Students Handling the Pandemic

Students Handling the Pandemic

Students Handling the Pandemic

Students handling the Pandemic - The 74

Hello Families: Here are stories of students and what this crisis is meaning or doing to them. Please read and have those difficult and critical conversations with your scholars. Remember they are not adults and they are not handling this crisis as AN ADULT. They are children and need their parent(s)/guardian(s) to help them navigate and understand what is going on.

They may be concerned for your health and not able to share, they may be concerned that you are not working and not know how to share. If you are struggling to keep food on the table, gas in your car, cloths on your back – help them to understand at their level and not AN ADULT level. Lots of hugs and conversations are critical during this time.

Pandemic Notebook

TWO WEEKS, FIVE SIBLINGS & ONE WORKING LAPTOP: On March 20, Brandon Yam woke up and dialed the tech department of the nation’s largest school system. For two weeks, he writes in the latest in the 74’s “Pandemic Notebook” series, he fruitlessly pursued the district to learn the status of his application for one of 300,000 devices available for students who lack them. Yam is a junior at highly selective Francis Lewis High School. But he also comes from a poor immigrant family in the city’s Flushing neighborhood, where his parents, a chef and a postal employee, are essential workers and he shares the family’s 10-year-old laptop with five siblings. He writes: “My siblings and I butted heads to get to the router at the center of our living room for a bar of internet connection. … I often pinched the corners of my iPhone 6 screen wide, squinting to see my trigonometry and physics teachers doing practice problems on paper.” Along the way, he learned some sobering lessons about privilege and navigating the digital divide. Now, he writes, “I sit here wondering how many other children have had to act on their own with parents at work — playing the roles of traffic cop, translator and support system.”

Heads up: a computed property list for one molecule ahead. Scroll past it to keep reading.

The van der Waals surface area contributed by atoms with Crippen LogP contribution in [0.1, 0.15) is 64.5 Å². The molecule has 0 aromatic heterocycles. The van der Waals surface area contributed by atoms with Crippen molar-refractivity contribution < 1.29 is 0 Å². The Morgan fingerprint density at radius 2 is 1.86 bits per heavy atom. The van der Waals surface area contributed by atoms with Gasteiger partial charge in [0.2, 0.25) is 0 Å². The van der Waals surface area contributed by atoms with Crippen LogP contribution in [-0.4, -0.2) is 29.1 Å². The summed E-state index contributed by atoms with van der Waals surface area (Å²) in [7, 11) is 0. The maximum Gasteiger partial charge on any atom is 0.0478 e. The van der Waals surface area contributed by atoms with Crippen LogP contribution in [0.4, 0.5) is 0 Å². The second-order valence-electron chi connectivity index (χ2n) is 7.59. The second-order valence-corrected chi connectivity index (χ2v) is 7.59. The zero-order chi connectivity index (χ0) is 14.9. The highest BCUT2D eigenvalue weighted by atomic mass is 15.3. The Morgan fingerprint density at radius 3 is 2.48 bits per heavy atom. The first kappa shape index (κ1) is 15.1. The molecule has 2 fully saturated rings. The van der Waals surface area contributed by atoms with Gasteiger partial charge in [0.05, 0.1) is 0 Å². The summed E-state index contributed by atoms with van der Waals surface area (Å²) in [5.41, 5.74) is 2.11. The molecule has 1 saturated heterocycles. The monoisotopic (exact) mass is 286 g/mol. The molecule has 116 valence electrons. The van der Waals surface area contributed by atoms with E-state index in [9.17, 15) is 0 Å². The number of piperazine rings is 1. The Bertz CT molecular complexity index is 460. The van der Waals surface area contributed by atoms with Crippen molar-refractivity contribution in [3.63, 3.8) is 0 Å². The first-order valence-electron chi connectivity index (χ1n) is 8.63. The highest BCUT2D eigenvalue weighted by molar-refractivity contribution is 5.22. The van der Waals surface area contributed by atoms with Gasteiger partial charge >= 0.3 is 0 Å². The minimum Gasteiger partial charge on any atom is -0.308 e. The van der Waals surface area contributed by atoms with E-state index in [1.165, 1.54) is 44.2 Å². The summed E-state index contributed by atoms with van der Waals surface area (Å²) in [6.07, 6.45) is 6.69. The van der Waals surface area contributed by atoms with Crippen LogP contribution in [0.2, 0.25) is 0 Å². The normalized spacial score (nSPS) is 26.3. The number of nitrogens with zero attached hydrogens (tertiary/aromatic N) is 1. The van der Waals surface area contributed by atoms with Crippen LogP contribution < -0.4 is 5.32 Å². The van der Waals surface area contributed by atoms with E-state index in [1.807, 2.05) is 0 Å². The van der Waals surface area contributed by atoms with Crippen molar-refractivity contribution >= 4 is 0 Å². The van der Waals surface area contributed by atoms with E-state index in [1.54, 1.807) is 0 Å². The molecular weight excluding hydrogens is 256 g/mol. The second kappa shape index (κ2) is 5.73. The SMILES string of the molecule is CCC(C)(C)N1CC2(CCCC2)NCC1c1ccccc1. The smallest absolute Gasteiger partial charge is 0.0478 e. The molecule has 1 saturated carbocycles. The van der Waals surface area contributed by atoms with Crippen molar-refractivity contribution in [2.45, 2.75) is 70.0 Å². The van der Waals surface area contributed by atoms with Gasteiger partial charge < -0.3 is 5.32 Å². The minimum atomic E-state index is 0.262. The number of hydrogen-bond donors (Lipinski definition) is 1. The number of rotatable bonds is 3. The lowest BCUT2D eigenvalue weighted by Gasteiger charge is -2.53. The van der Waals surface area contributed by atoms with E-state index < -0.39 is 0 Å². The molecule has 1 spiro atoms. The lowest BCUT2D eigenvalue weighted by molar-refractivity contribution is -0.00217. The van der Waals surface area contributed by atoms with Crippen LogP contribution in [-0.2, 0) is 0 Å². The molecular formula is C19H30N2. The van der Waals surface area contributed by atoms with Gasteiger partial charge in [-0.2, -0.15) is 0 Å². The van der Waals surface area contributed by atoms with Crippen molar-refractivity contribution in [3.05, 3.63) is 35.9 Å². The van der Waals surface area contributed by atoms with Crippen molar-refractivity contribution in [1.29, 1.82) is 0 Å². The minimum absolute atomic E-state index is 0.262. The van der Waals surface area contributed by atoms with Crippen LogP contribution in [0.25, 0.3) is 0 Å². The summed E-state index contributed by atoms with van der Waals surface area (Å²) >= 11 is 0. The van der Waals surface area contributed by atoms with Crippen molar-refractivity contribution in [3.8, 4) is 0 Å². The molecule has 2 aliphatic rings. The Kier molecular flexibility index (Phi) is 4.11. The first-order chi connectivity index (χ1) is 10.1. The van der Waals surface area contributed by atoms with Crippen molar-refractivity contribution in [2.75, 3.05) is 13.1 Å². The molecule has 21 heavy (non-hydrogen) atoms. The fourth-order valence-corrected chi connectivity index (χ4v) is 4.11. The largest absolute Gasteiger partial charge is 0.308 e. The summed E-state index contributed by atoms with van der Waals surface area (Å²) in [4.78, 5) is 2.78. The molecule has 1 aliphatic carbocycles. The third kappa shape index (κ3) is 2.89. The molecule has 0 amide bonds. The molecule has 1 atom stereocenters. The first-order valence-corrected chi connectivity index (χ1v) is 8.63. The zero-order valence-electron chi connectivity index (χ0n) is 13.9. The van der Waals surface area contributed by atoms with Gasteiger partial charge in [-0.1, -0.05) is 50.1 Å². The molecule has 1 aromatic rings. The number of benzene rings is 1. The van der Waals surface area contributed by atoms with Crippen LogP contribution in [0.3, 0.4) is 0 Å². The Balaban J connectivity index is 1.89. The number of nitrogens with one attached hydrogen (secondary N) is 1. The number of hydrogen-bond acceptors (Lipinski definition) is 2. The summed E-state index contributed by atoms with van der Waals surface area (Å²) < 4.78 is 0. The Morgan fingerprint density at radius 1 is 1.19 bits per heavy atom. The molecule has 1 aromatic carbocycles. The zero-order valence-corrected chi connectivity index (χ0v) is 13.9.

Other student voices from our “Pandemic Notebook” series:

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